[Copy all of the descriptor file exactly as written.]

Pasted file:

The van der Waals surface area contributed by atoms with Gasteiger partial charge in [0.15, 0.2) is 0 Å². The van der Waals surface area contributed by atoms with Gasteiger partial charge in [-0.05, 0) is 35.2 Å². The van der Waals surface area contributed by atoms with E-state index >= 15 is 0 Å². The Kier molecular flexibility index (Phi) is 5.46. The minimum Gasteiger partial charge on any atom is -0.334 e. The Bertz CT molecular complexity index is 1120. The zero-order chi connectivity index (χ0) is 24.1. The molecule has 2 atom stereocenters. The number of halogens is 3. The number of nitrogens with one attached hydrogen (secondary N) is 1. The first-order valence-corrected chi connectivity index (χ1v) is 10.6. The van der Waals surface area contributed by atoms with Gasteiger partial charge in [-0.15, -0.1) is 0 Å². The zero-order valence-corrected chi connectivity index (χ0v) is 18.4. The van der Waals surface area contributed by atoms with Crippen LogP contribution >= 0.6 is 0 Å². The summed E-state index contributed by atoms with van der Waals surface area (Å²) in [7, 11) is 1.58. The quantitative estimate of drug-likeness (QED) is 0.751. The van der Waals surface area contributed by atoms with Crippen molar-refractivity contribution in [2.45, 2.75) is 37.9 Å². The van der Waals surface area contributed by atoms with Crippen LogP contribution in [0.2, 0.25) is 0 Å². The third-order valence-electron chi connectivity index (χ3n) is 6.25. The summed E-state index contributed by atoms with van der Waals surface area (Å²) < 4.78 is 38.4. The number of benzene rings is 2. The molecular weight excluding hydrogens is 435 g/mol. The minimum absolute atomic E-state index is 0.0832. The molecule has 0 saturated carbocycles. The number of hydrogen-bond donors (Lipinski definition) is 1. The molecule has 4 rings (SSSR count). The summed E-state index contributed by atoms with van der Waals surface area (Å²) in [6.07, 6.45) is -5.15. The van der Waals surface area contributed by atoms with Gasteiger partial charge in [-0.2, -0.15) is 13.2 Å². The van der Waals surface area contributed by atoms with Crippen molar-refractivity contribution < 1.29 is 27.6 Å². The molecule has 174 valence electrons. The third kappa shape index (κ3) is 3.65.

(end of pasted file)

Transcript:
The van der Waals surface area contributed by atoms with Gasteiger partial charge in [0.15, 0.2) is 0 Å². The van der Waals surface area contributed by atoms with Gasteiger partial charge in [-0.05, 0) is 35.2 Å². The van der Waals surface area contributed by atoms with E-state index >= 15 is 0 Å². The Kier molecular flexibility index (Phi) is 5.46. The minimum Gasteiger partial charge on any atom is -0.334 e. The Bertz CT molecular complexity index is 1120. The zero-order chi connectivity index (χ0) is 24.1. The molecule has 2 atom stereocenters. The number of halogens is 3. The number of nitrogens with one attached hydrogen (secondary N) is 1. The first-order valence-corrected chi connectivity index (χ1v) is 10.6. The van der Waals surface area contributed by atoms with Gasteiger partial charge in [-0.15, -0.1) is 0 Å². The zero-order valence-corrected chi connectivity index (χ0v) is 18.4. The van der Waals surface area contributed by atoms with Crippen LogP contribution >= 0.6 is 0 Å². The summed E-state index contributed by atoms with van der Waals surface area (Å²) in [7, 11) is 1.58. The quantitative estimate of drug-likeness (QED) is 0.751. The van der Waals surface area contributed by atoms with Crippen molar-refractivity contribution in [2.45, 2.75) is 37.9 Å². The van der Waals surface area contributed by atoms with Crippen LogP contribution in [0.2, 0.25) is 0 Å². The third-order valence-electron chi connectivity index (χ3n) is 6.25. The summed E-state index contributed by atoms with van der Waals surface area (Å²) < 4.78 is 38.4. The number of benzene rings is 2. The molecular weight excluding hydrogens is 435 g/mol. The minimum absolute atomic E-state index is 0.0832. The molecule has 0 saturated carbocycles. The number of hydrogen-bond donors (Lipinski definition) is 1. The molecule has 4 rings (SSSR count). The summed E-state index contributed by atoms with van der Waals surface area (Å²) in [6.07, 6.45) is -5.15. The van der Waals surface area contributed by atoms with Gasteiger partial charge in [-0.2, -0.15) is 13.2 Å². The van der Waals surface area contributed by atoms with Crippen molar-refractivity contribution < 1.29 is 27.6 Å². The molecule has 174 valence electrons. The third kappa shape index (κ3) is 3.65.